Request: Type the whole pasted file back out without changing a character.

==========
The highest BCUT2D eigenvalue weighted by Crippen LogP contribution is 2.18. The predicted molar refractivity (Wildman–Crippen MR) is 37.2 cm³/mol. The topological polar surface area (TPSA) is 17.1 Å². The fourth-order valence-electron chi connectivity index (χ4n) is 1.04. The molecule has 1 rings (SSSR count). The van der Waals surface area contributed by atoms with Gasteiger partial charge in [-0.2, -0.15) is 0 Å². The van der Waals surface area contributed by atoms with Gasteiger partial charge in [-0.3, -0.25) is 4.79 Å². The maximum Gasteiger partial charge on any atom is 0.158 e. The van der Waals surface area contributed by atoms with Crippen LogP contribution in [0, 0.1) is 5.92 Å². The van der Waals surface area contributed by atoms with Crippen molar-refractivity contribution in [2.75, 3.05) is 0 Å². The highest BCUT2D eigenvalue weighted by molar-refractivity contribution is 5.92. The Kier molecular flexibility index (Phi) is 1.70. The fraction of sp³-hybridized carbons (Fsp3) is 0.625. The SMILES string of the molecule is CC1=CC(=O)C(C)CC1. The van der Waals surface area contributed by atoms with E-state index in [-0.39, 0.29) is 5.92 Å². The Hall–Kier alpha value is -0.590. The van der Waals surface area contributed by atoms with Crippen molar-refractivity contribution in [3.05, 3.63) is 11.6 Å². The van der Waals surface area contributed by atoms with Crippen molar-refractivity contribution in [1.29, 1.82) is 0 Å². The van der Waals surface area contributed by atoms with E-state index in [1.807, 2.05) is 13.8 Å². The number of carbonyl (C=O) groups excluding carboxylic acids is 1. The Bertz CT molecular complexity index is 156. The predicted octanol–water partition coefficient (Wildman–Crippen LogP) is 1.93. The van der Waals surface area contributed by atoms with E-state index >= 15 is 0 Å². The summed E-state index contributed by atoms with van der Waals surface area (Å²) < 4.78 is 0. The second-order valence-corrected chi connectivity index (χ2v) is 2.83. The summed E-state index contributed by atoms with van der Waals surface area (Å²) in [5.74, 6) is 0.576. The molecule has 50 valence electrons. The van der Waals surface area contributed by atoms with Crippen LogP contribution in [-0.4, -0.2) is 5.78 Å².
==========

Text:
The highest BCUT2D eigenvalue weighted by Crippen LogP contribution is 2.18. The predicted molar refractivity (Wildman–Crippen MR) is 37.2 cm³/mol. The topological polar surface area (TPSA) is 17.1 Å². The fourth-order valence-electron chi connectivity index (χ4n) is 1.04. The molecule has 1 rings (SSSR count). The van der Waals surface area contributed by atoms with Gasteiger partial charge in [-0.2, -0.15) is 0 Å². The van der Waals surface area contributed by atoms with Gasteiger partial charge in [-0.3, -0.25) is 4.79 Å². The maximum Gasteiger partial charge on any atom is 0.158 e. The van der Waals surface area contributed by atoms with Crippen LogP contribution in [0, 0.1) is 5.92 Å². The van der Waals surface area contributed by atoms with Crippen molar-refractivity contribution in [2.75, 3.05) is 0 Å². The highest BCUT2D eigenvalue weighted by molar-refractivity contribution is 5.92. The Kier molecular flexibility index (Phi) is 1.70. The fraction of sp³-hybridized carbons (Fsp3) is 0.625. The SMILES string of the molecule is CC1=CC(=O)C(C)CC1. The van der Waals surface area contributed by atoms with E-state index in [-0.39, 0.29) is 5.92 Å². The Hall–Kier alpha value is -0.590. The van der Waals surface area contributed by atoms with Crippen molar-refractivity contribution in [3.05, 3.63) is 11.6 Å². The van der Waals surface area contributed by atoms with Crippen molar-refractivity contribution in [1.29, 1.82) is 0 Å². The van der Waals surface area contributed by atoms with E-state index in [1.807, 2.05) is 13.8 Å². The number of carbonyl (C=O) groups excluding carboxylic acids is 1. The Bertz CT molecular complexity index is 156. The predicted octanol–water partition coefficient (Wildman–Crippen LogP) is 1.93. The van der Waals surface area contributed by atoms with E-state index >= 15 is 0 Å². The summed E-state index contributed by atoms with van der Waals surface area (Å²) < 4.78 is 0. The second-order valence-corrected chi connectivity index (χ2v) is 2.83. The summed E-state index contributed by atoms with van der Waals surface area (Å²) in [5.74, 6) is 0.576. The molecule has 50 valence electrons. The van der Waals surface area contributed by atoms with Crippen LogP contribution in [-0.4, -0.2) is 5.78 Å².